Armed with a user journey, we can create a publishing model that focuses on user needs and content types, as opposed to business silos.

Nichols identified eight steps for developing a user journey map.

  1. Select the persona you’re charting the journey for.
  2. Document the user’s tasks.
  3. Chart the steps the user takes to complete a task (this can be done with varying levels of detail, depending on business and user needs.)
  4. Determine which users complete which tasks. This will provide valuable information about user states, and this data can help when developing personalized content.
  5. Identify triggers – the motivation that started the user on her journey.
  6. Map channel (web, mobile, app, packaging content, etc.) to each task.
  7. Define the content needed for each step and identify what is missing.
  8. Test the customer journey with user testing and other validation efforts.

Assess your content.
As Paula Land explained, in a performance-driven content approach, “constantly monitoring and optimizing content is the goal.” To do this, we need to figure out how much content we have (content inventory) and how good it is (content audit). The Content Strategy Alliance Handbook includes a content audit template with a list of factors to consider when evaluating content.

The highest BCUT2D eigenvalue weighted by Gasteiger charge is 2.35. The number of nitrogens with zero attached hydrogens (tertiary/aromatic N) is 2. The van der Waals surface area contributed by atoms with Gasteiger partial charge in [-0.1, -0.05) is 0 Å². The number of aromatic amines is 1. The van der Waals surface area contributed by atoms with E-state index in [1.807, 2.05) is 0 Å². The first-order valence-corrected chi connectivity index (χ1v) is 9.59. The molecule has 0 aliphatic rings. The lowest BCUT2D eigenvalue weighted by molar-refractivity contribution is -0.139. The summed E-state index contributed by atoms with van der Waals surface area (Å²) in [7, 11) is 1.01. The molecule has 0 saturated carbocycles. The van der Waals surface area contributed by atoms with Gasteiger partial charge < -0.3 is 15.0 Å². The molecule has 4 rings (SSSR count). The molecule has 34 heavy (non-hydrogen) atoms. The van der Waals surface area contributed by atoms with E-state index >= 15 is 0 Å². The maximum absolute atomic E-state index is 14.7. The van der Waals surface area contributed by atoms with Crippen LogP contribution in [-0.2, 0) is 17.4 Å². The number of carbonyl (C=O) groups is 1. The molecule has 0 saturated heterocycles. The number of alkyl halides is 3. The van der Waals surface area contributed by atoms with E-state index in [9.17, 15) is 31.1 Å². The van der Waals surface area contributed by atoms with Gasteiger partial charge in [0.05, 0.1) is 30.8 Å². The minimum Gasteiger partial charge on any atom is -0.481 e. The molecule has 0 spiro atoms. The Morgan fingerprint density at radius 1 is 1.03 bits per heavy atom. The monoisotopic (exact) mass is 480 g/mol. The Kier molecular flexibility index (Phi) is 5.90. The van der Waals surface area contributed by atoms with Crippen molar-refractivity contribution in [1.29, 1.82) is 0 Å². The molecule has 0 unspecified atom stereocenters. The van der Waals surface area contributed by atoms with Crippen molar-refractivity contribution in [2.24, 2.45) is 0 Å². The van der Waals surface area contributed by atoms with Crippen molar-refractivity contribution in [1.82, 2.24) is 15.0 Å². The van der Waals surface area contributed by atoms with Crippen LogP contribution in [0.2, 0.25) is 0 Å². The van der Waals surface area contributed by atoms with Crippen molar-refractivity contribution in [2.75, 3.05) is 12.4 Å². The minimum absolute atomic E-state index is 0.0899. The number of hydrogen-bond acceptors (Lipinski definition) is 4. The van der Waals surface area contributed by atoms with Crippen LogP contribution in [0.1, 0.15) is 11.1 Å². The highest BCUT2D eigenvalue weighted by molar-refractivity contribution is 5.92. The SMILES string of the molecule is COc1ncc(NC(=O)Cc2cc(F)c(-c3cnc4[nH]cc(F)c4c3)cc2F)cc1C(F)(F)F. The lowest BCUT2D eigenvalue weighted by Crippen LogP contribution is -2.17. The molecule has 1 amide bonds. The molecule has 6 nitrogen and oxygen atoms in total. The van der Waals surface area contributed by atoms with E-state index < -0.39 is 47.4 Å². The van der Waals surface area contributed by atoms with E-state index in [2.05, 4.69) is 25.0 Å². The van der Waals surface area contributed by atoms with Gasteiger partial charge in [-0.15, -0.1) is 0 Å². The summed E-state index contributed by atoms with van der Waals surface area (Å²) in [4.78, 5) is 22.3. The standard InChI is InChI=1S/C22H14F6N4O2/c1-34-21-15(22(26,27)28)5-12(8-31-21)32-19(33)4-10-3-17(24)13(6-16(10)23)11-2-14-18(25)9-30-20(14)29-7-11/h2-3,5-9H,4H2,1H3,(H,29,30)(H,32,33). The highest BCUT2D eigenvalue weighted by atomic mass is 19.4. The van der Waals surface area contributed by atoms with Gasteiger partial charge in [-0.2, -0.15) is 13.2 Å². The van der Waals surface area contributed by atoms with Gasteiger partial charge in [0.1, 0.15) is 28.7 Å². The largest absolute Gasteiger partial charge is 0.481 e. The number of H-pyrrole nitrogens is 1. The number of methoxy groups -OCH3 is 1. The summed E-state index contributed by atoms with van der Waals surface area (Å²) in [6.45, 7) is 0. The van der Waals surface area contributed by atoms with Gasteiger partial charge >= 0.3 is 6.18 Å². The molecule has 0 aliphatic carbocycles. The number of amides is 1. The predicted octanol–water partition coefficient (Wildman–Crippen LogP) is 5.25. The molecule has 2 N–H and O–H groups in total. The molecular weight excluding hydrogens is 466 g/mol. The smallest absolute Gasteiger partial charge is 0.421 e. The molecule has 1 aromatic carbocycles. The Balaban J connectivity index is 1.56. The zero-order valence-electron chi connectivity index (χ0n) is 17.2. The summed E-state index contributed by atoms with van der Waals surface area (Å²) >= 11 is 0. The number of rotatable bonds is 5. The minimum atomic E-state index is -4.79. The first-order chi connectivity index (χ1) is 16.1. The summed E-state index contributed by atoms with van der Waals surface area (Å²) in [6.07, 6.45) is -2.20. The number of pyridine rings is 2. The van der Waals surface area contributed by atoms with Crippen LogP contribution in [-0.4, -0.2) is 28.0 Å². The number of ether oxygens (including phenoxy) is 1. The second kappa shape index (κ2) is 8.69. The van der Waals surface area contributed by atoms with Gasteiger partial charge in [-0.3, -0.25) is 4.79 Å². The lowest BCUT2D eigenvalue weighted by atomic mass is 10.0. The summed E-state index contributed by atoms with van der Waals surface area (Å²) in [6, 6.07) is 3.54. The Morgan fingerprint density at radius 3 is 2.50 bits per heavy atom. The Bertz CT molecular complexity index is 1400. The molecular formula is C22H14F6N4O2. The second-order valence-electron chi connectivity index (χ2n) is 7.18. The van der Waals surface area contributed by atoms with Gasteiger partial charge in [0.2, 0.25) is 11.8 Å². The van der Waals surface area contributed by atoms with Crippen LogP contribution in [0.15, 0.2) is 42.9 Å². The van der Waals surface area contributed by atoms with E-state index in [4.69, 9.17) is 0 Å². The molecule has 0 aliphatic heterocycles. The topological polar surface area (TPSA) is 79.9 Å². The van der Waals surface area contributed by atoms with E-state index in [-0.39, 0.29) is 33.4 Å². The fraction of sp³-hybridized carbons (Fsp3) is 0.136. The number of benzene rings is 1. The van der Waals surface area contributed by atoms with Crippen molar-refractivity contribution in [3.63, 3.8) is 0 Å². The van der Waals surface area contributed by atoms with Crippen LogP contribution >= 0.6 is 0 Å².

Land stressed that a content audit is not a job for the content strategist alone. The work of auditing should be spread around so that more people in an enterprise can learn the value of content and how improving it is everyone’s business.

Govern your content.
Once an audit is completed, the team can then plan content improvements and figure out how to make them. This is where governance comes in. Making change, especially with content, often requires organizational change.

Benefts of Governing Content
When talking about governance, Paula Land stated, emphasize benefits, not burdens.

If organizations didn’t include any people, that would be easy. “Numbers are easy,” Land said. “People are hard.”

Land outlined some processes and tools that can help an organization prepare for and make changes.